It’s been 26 excruciatingly long, agonizing days since Game 7 of the World Series. Nearly four weeks, and that $5k spent to sit in the Top Deck of Dodger Stadium to watch the Astros celebrate seems more and more like wasted money with every passing day.
But 26 days can drastically change a perspective. It took nearly a week before we were emotionally able to read anything about the Dodgers, and only then because that particular Dodger Way article didn’t mention 2017, but instead focused on what the Dodgers could do to ensure a World Series championship in 2018, putting an end to what would then be a 30-year nightmare.
Re-sign Yu Darvish. Kick the tires on J.D. Martinez. Trade for Giancarlo Stanton. Bring back Brandon Morrow. Let Chase Utley go. Double-dip with Shohei Ohtani. Everyone has their opinion, and that’s how it should be. It’s what makes the Hot Stove season the best offseason in sports.
What to do?
But what should the Dodgers really do? This: Sit tight. There’s no need to jump into anything until at least mid-December. No matter who the Dodgers may or may not have interest in signing or trading for, nothing is going to happen any time soon.
The General Managers’ meetings were two weeks ago. That was when the groundwork was laid for trades and free agent signings. But, as usual, not much got done. The Winter Meetings begin Dec. 10. That’s when fans can expect the fireworks to begin.
Know this: Andrew Friedman & Co. will look at every possibility between now and then. They will not make a single move without first putting every deal up on a rack and giving it the most thorough inspection possible.
A realistic look
Should the Dodgers re-sign Darvish? Probably not. It wouldn’t be the best public relations move and probably wouldn’t give the Dodgers the best shot at another World Series appearance.
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Darvish went a respectable 4-3 after coming over to the Dodgers in a deadline deal last July. However, is Darvish really the player the Dodgers can count on to take them to the next level? His overall earned run average has increased every year since 2013, he’ll be 35 at the end of a presumed five-year deal, and his exorbitant price tag will be an albatross around the Dodgers neck for half a decade. He’s a combined 2-4 with a 5.81 ERA in six post-season starts while allowing nearly three home runs per every nine post-season innings.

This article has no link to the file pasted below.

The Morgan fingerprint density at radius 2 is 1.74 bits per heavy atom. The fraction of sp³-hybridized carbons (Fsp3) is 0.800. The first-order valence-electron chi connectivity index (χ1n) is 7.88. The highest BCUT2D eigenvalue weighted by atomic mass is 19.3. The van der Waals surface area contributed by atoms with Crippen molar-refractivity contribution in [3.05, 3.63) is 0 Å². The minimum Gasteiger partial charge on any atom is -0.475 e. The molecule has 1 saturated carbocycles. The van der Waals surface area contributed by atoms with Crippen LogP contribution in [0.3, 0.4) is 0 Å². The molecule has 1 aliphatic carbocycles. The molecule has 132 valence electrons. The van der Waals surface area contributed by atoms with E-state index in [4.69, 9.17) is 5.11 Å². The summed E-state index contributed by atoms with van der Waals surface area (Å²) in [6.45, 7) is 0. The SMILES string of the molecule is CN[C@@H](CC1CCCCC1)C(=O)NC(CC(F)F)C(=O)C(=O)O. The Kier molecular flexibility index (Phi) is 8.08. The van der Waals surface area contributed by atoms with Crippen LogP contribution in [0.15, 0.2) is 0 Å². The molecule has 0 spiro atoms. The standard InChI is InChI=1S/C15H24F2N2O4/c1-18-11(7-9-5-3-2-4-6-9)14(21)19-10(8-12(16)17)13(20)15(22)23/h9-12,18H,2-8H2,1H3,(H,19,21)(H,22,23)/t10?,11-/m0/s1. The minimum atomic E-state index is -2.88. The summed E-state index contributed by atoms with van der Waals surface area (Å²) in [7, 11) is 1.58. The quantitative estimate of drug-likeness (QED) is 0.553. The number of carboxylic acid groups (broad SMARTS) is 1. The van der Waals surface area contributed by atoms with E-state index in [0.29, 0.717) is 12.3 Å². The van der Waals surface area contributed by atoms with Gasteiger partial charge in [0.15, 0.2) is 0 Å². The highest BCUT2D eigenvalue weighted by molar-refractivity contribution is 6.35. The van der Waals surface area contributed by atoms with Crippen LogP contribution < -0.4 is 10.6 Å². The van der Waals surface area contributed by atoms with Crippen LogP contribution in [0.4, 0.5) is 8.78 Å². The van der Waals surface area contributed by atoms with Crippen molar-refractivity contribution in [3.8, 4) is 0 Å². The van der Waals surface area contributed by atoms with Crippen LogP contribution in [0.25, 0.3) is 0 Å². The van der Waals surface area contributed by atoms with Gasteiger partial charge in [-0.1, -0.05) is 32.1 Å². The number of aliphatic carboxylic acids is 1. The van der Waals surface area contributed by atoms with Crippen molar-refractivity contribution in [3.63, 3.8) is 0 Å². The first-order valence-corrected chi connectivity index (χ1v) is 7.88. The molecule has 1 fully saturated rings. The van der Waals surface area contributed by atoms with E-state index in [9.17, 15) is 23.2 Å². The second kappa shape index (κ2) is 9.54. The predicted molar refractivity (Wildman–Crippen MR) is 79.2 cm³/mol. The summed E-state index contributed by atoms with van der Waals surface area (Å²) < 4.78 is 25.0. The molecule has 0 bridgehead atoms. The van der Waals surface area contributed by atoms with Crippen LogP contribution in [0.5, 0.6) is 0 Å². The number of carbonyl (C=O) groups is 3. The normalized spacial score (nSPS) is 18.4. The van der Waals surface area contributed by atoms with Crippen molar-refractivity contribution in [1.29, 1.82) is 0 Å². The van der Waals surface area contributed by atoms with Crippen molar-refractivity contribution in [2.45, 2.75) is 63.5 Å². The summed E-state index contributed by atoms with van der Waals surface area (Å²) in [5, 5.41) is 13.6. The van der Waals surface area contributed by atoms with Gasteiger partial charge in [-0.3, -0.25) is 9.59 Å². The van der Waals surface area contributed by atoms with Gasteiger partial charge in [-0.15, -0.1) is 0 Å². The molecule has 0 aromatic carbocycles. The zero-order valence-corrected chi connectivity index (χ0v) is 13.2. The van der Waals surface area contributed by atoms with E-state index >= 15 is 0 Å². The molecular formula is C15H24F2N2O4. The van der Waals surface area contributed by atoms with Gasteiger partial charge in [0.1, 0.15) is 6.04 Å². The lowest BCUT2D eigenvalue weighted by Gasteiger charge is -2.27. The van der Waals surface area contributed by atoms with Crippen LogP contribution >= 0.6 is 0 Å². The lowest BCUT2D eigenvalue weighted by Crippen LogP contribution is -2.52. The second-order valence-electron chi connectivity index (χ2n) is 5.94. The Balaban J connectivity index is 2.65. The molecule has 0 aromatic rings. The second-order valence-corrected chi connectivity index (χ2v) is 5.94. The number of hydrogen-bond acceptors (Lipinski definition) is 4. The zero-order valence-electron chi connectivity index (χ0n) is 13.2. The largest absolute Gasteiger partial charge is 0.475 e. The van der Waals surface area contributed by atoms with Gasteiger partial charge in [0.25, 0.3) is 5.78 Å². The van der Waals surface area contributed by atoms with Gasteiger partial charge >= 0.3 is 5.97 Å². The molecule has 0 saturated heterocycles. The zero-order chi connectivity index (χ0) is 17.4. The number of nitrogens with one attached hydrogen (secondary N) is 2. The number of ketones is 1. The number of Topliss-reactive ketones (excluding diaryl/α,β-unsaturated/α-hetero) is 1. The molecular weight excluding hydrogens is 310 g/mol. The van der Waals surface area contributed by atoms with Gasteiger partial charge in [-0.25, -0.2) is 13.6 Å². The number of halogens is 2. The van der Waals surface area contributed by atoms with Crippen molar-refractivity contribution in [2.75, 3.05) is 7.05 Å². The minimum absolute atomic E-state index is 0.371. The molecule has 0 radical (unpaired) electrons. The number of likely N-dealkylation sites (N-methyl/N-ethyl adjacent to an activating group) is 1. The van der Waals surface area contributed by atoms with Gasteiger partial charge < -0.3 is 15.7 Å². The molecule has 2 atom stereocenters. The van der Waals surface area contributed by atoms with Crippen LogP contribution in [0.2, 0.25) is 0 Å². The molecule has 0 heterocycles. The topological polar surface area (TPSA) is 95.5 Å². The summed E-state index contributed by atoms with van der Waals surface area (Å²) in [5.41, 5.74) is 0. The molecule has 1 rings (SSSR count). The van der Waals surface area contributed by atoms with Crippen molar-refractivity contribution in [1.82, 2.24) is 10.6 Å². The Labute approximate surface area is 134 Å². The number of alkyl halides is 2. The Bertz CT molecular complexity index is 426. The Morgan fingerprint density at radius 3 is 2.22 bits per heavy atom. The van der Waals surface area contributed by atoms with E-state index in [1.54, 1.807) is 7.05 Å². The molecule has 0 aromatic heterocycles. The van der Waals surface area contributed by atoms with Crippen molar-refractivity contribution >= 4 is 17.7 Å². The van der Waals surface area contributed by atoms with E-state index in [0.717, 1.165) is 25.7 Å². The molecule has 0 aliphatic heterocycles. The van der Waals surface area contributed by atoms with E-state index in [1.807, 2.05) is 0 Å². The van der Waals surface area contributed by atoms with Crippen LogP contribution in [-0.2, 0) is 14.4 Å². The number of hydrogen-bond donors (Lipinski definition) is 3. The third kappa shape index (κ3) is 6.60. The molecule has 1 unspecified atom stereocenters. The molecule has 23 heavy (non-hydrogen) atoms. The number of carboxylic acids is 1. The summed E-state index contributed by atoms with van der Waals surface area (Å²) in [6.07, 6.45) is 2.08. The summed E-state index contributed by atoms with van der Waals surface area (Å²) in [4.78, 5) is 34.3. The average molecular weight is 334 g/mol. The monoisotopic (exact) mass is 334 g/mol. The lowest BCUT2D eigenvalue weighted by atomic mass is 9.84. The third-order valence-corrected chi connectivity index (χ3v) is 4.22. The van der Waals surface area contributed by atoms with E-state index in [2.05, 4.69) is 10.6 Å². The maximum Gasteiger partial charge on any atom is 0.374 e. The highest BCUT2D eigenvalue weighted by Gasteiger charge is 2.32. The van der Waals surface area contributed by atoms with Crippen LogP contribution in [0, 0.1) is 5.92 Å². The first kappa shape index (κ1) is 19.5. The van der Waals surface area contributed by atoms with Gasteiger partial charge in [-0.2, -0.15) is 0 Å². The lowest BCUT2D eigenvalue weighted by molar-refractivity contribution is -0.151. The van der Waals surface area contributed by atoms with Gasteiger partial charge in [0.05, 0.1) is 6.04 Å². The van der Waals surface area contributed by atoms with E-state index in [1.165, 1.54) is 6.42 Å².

Darvish’s 2018 projected totals, per Baseball Reference, show a 9-10 record with a 3.98 ERA, a 1.221 WHIP and a 10/3 strikeout to walk ratio. All this in 163 innings. Not exactly workhorse-like numbers.
Should the Dodgers kick the tires on Martinez? Absolutely. Kicking tires come with no obligations. His 45 home runs, 103 runs batted in and .303/.376/.690 slash line are game-changing numbers for sure. But again, his ZiPS projected price tag of five years/$100.8 million ($20.16M AAV) probably keeps him off the Dodgers’ radar.
Should the Dodgers trade for Stanton? Yes. And no. He would take the Dodgers from elite to, well, whatever is above elite. But, his remaining 10 years and $295 million is a lot of dough for a guy who will be 38 in the final year of his deal. (Can anyone say, Albert Pujols?).
Should the Dodgers bring back Morrow? There’s probably not a clear answer to that one. He was the perfect setup man for Kenley Jansen this year, but he has had his share of injuries throughout his career, and he will be 34 midway through next season.
Should the Dodgers let Utley walk? Probably. But, who knows? 0-for-the-postseason is hard to overlook for someone who was supposed to be a “veteran leader” in the playoffs.
Another Dodgers import?
Should the Dodgers jump into the deep end for Ohtani? Not really. He’s more of an American League player because he wants to pitch once a week and hit the rest of the week, making DH his optimum position. (The Dodgers also will only be allowed to pay Ohtani a $300,000 signing bonus as part of the penalty for over-spending during a previous international free agent signing period. The fact that Ohtani isn’t waiting until he’s 25 to come to America shows he probably doesn’t care about the nine-figure deal he could sign after 25 and is instead looking for the right fit for him as a two-way baseball player).
Andrew Friedman, Farhan Zaidi and the 137 other former GMs currently working in the Dodgers’ front office are smarter than we are. They’re all paid a whole lot of money to put together the best team possible, with both short- and long-term goals in mind. Dodger fans want this trade or that free agent. And they want it now.
Sit tight, friends. Twenty-six days isn’t nearly long enough to make those kinds of emotional decisions.